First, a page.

Myanmar’s Ministry of Information and UNESCO co-organized a two-day conference earlier this week, Asian news site Asian Correspondent reported.
According to Asian Correspondent, the March 19-20 conference weighed in on media freedom, media future, “the needs and challenges of the media,” media regulation, media ethics and more.
Specifically on ethics, Tempo International Media’s CEO, Bambang Harymurti, addressed “the fundamentals of laws, rules and codes of ethics concerning media practices,” and Asia Internews’s Regional Director Oren Murphy highlighted the “rights and ethics of the journalist in democratic transition,” Asian Correspondent noted.
At that conference, government official Yi Htut explained the government has a “two-track strategy” for its forthcoming media law in which is creates a “new print media law” and then has “a gradual relaxation of restrictions,” Mizzima reported.
Htut is the Information and Public Relations director general for Myanmar’s Ministry of Information.
Currently, the new media law is in its “second draft” stage and media groups and UNESCO are weighing in on it, he said according to Mizzima. According to Bernama news agency, the law “will be submitted to Myanmar’s next session of union parliament.” We previously wrote about the former draft law and reactions to it here.
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Htut noted that the government has loosened prior censorship in the past year. As Mizzima explained:
“He said from June to November 2011, a total of 82 journals and 96 magazines were allowed to publish without pre-publication censorship. In December 2011, 32 journals and 22 magazines were added to the list, and in March 2012, 3 journals and 10 magazines were added, making a total of 173 journals and 124 magazines free from prior censorship in that period.”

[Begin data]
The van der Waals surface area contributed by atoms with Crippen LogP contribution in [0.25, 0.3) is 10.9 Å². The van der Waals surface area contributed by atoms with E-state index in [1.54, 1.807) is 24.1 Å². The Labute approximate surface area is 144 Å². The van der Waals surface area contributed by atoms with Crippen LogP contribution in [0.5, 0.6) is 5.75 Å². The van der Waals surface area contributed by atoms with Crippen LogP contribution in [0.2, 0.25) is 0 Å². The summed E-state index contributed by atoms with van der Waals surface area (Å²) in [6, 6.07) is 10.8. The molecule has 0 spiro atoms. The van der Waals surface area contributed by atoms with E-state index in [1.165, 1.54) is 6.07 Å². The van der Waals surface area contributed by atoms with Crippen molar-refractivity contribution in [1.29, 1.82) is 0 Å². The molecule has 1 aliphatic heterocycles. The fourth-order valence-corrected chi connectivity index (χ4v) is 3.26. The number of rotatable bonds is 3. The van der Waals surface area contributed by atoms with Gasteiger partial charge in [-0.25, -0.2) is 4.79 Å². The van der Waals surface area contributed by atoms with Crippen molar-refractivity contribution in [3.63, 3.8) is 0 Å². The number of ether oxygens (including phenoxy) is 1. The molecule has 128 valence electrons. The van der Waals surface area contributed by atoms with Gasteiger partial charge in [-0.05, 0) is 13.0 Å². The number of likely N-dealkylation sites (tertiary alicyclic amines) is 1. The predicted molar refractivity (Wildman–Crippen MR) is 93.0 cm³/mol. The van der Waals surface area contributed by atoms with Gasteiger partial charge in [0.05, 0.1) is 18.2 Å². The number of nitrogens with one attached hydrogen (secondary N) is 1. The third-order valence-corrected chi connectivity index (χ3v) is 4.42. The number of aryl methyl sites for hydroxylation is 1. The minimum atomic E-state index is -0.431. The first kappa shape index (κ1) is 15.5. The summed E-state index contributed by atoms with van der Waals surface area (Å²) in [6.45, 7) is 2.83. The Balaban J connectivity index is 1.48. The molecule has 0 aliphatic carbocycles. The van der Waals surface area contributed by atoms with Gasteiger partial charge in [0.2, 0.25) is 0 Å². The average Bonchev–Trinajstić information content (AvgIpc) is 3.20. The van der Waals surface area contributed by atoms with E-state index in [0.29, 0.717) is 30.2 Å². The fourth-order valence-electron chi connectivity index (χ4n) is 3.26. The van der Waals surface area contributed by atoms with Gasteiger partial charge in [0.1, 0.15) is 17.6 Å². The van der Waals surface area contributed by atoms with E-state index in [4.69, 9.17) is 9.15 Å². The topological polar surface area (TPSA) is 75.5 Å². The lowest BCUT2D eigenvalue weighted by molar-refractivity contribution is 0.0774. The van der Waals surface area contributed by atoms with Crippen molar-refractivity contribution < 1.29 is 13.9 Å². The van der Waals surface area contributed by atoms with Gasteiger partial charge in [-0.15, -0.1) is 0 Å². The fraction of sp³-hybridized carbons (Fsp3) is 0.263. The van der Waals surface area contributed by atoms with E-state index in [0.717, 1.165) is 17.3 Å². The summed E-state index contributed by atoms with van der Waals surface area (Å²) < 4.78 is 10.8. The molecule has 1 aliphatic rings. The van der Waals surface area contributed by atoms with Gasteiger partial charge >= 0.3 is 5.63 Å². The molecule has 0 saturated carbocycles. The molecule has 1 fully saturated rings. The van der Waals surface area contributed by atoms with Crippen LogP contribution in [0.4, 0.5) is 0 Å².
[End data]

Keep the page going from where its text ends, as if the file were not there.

We have written to UNESCO Myanmar for more information about the conference and will update with any response.
Meanwhile, in a March 19 press release, the International Press Institute noted that Myanmar’s Ministry of Mines said mid-March it plans to sue Myanmar weekly newspaper The Voice over its critical story of the government agency.
As the International Press Institute explained, the story “alleged misuse of public funds by the Ministry of Mines and other ministries. The editor of the newspaper stated that the newspaper received the information too late and did not have time to submit the story to the PSRD for prior censorship.”
Mizzima explained that The Voice’s March 12 article charged the Ministry of Mines with having sold half of its “shares in the Monywa cooper mines” for US$100 million to “the Union of Myanmar Economic Holdings Limited (UMEHL), but that a foreign company paid the money on behalf of UMEHL. ” The Ministry of Mines “denies” the claim, according to Miizzima.